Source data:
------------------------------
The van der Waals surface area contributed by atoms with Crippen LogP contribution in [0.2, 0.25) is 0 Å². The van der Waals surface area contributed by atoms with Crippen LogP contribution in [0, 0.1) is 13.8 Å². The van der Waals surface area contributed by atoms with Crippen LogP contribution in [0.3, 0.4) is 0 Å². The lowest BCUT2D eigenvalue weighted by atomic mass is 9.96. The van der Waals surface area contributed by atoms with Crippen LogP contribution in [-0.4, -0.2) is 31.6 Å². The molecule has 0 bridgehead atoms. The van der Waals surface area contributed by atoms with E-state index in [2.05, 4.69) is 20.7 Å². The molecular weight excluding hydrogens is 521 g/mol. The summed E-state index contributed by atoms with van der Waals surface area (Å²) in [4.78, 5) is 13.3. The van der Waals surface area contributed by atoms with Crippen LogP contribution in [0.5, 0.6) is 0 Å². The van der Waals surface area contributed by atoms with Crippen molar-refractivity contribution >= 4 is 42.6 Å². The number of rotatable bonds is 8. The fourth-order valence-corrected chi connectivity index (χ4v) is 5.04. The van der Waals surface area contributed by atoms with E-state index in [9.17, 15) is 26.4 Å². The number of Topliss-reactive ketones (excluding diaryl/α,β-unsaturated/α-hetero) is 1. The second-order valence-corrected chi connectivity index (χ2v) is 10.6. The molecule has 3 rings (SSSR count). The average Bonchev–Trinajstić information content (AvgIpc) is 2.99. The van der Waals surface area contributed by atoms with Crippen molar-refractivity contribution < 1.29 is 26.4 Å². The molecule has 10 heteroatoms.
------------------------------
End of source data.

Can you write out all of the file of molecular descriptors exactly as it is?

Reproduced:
The van der Waals surface area contributed by atoms with Crippen LogP contribution in [0.2, 0.25) is 0 Å². The van der Waals surface area contributed by atoms with Crippen LogP contribution in [0, 0.1) is 13.8 Å². The van der Waals surface area contributed by atoms with Crippen LogP contribution in [0.3, 0.4) is 0 Å². The lowest BCUT2D eigenvalue weighted by atomic mass is 9.96. The van der Waals surface area contributed by atoms with Crippen LogP contribution in [-0.4, -0.2) is 31.6 Å². The molecule has 0 bridgehead atoms. The van der Waals surface area contributed by atoms with E-state index in [2.05, 4.69) is 20.7 Å². The molecular weight excluding hydrogens is 521 g/mol. The summed E-state index contributed by atoms with van der Waals surface area (Å²) in [4.78, 5) is 13.3. The van der Waals surface area contributed by atoms with Crippen LogP contribution in [0.5, 0.6) is 0 Å². The van der Waals surface area contributed by atoms with Crippen molar-refractivity contribution >= 4 is 42.6 Å². The number of rotatable bonds is 8. The fourth-order valence-corrected chi connectivity index (χ4v) is 5.04. The van der Waals surface area contributed by atoms with E-state index in [9.17, 15) is 26.4 Å². The number of Topliss-reactive ketones (excluding diaryl/α,β-unsaturated/α-hetero) is 1. The second-order valence-corrected chi connectivity index (χ2v) is 10.6. The molecule has 3 rings (SSSR count). The average Bonchev–Trinajstić information content (AvgIpc) is 2.99. The van der Waals surface area contributed by atoms with Crippen molar-refractivity contribution < 1.29 is 26.4 Å². The molecule has 10 heteroatoms.